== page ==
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Formula One is a castle build on sand, and Bernie Ecclestone is to blame

by December 17, 2016 General

One reason why Bernie Ecclestone feels so ideologically wedded to Donald Trump lies in their shared devotion to the ‘art of the deal’ – even if the US president-elect owes the intellectual copyright for that concept, as with much else, to his ghostwriter. Deals are their elixir, their power-sustaining joy, often to the exclusion of any long-term thinking.

Ecclestone, indubitably, is the most prolific deal-maker in the history of professional sport, having signed contracts worth $25 billion AUD over his career. But it is time to ask whether Formula One, the empire that the 86-year-old has moulded into a one-man gerontocracy, is merely a castle built on sand.

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By degrees, the fabric of the sport is fraying. From 2018, the Malaysia Grand Prix will disappear, the country’s government having decided that it provides an inadequate return on a $91 million-a-year investment. Moneyed Singapore could soon follow suit. Before long, the only places prepared to bankroll these races will be Middle East plutocracies or despotic regimes, rather like Ilham Aliyev’s Azerbaijan, desperate for a fig-leaf of legitimacy from fast cars.

Often, for such a sophisticated enterprise, it is ineptly marketed. In the British Grand Prix, it has the best attended event on Britain’s sporting calendar, attracting up to 140,000 on race day. And yet outside Silverstone, it can be difficult to discern that it is even happening. It is testament to the deficiencies of the sport’s wider promotion that the National Football League makes a louder noise out of regular-season gridiron games, creating a miniature Mardi Gras on Regent Street, than F1 can manage with its greatest cash cow.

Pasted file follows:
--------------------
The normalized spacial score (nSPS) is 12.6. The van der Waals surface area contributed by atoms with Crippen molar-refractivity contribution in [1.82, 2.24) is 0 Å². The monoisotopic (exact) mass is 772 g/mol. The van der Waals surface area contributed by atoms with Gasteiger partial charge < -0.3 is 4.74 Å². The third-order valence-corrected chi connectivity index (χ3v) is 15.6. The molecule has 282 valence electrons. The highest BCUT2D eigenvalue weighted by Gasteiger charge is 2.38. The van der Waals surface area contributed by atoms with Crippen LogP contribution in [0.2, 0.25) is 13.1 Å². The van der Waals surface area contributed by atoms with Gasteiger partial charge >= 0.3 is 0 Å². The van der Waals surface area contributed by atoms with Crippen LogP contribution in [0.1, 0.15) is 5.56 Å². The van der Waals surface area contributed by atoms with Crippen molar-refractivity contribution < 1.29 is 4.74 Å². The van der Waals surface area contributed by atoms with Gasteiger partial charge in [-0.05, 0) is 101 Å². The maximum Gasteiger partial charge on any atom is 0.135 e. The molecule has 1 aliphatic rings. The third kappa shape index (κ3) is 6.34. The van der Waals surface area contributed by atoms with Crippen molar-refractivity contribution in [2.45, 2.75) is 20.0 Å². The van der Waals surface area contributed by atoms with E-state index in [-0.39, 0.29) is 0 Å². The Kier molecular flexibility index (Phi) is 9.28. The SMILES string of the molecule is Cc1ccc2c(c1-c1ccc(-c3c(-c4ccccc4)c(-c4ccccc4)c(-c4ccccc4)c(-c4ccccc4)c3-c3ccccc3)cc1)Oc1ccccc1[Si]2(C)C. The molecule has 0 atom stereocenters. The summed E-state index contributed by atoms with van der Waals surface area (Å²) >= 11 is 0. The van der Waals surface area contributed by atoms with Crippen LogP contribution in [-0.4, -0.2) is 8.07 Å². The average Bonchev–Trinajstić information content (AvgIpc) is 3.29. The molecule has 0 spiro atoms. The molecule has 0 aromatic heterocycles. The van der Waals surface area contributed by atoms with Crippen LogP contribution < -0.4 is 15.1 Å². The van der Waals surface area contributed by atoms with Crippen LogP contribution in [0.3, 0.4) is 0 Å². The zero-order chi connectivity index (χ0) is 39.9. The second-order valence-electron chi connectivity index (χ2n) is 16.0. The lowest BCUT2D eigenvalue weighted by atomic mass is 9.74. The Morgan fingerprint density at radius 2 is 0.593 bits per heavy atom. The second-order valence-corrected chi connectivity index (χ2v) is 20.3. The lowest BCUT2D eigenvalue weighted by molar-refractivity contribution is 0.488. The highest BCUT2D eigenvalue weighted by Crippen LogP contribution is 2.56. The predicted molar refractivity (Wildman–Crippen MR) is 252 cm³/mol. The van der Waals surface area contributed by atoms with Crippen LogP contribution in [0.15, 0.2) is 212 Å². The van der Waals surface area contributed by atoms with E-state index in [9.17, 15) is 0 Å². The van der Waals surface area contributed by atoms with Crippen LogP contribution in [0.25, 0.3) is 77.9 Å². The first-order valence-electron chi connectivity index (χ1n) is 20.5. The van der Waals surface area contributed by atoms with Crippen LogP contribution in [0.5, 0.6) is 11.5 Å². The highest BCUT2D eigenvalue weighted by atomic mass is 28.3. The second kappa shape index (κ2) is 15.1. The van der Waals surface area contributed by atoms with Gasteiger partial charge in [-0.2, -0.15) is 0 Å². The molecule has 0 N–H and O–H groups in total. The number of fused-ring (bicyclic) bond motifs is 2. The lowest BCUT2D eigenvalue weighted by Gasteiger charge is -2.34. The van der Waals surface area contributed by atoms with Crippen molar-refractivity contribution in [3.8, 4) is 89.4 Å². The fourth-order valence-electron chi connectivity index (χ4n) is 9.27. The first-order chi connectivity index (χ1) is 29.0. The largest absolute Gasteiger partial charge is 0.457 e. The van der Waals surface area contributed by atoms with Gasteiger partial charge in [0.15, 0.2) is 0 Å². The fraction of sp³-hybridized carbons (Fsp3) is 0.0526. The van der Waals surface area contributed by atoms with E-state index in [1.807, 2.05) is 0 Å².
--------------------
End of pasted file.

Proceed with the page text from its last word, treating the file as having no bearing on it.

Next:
Enter Chase Carey. Privately, this charismatic American mogul with the twirly moustache looks askance at the byzantine business he has inherited, after Liberty Media completed its takeover of F1 for $8 billion. For example, he expects, as a former president of 21st Century Fox, to see slick digital presentation as a cornerstone of any major sport’s efforts to project itself to the world.

In F1, however, these attempts can be laughably amateurish. It was not until last season’s final grand prix in Abu Dhabi that the sport sought to galvanise a younger demographic by staging a Facebook Live event in the paddock, but even then three of the four drivers invited – Sebastian Vettel, Kimi Raikkonen and Jenson Button – left before the end, citing boredom. Only Max Verstappen, the teenage phenomenon who has recognised the imperative for his sport to broaden its appeal, engaged fully with the idea.

Reticent to change: Ecclestone has sought big money deals with countries for Formula One races, instead of marketing the existing races.

Reticent to change: Ecclestone has sought big money deals with countries for Formula One races, instead of marketing the existing races. Photo: Mark Thompson

Carey’s detractors claim that he is not a true F1 purist, that he does not know enough people, that he threatens to dilute the sport’s soul. Surely, though, he cannot trade off any more of its identity than Ecclestone already has by denuding the schedule in western Europe, its historic heartland, in favour of chasing the fattest cheques from Bahrain, China or any other government with a dubious human rights record.